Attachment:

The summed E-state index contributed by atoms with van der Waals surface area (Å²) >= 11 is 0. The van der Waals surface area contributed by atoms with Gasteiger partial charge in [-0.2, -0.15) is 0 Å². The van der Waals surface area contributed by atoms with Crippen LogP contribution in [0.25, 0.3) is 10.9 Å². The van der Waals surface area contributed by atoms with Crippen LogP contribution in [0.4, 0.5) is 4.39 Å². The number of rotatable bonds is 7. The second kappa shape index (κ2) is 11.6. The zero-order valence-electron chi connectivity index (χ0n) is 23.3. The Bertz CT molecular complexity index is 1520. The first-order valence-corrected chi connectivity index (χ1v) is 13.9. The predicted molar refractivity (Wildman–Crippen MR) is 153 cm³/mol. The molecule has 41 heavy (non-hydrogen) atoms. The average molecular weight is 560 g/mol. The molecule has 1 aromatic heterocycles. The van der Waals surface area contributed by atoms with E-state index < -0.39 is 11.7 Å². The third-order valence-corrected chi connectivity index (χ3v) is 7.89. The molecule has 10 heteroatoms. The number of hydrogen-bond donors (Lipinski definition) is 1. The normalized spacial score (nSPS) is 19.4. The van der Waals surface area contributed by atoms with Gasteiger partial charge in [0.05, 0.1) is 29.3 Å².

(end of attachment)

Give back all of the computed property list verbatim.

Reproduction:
The summed E-state index contributed by atoms with van der Waals surface area (Å²) >= 11 is 0. The van der Waals surface area contributed by atoms with Gasteiger partial charge in [-0.2, -0.15) is 0 Å². The van der Waals surface area contributed by atoms with Crippen LogP contribution in [0.25, 0.3) is 10.9 Å². The van der Waals surface area contributed by atoms with Crippen LogP contribution in [0.4, 0.5) is 4.39 Å². The number of rotatable bonds is 7. The second kappa shape index (κ2) is 11.6. The zero-order valence-electron chi connectivity index (χ0n) is 23.3. The Bertz CT molecular complexity index is 1520. The first-order valence-corrected chi connectivity index (χ1v) is 13.9. The predicted molar refractivity (Wildman–Crippen MR) is 153 cm³/mol. The molecule has 41 heavy (non-hydrogen) atoms. The average molecular weight is 560 g/mol. The molecule has 1 aromatic heterocycles. The van der Waals surface area contributed by atoms with E-state index < -0.39 is 11.7 Å². The third-order valence-corrected chi connectivity index (χ3v) is 7.89. The molecule has 10 heteroatoms. The number of hydrogen-bond donors (Lipinski definition) is 1. The normalized spacial score (nSPS) is 19.4. The van der Waals surface area contributed by atoms with Gasteiger partial charge in [0.05, 0.1) is 29.3 Å².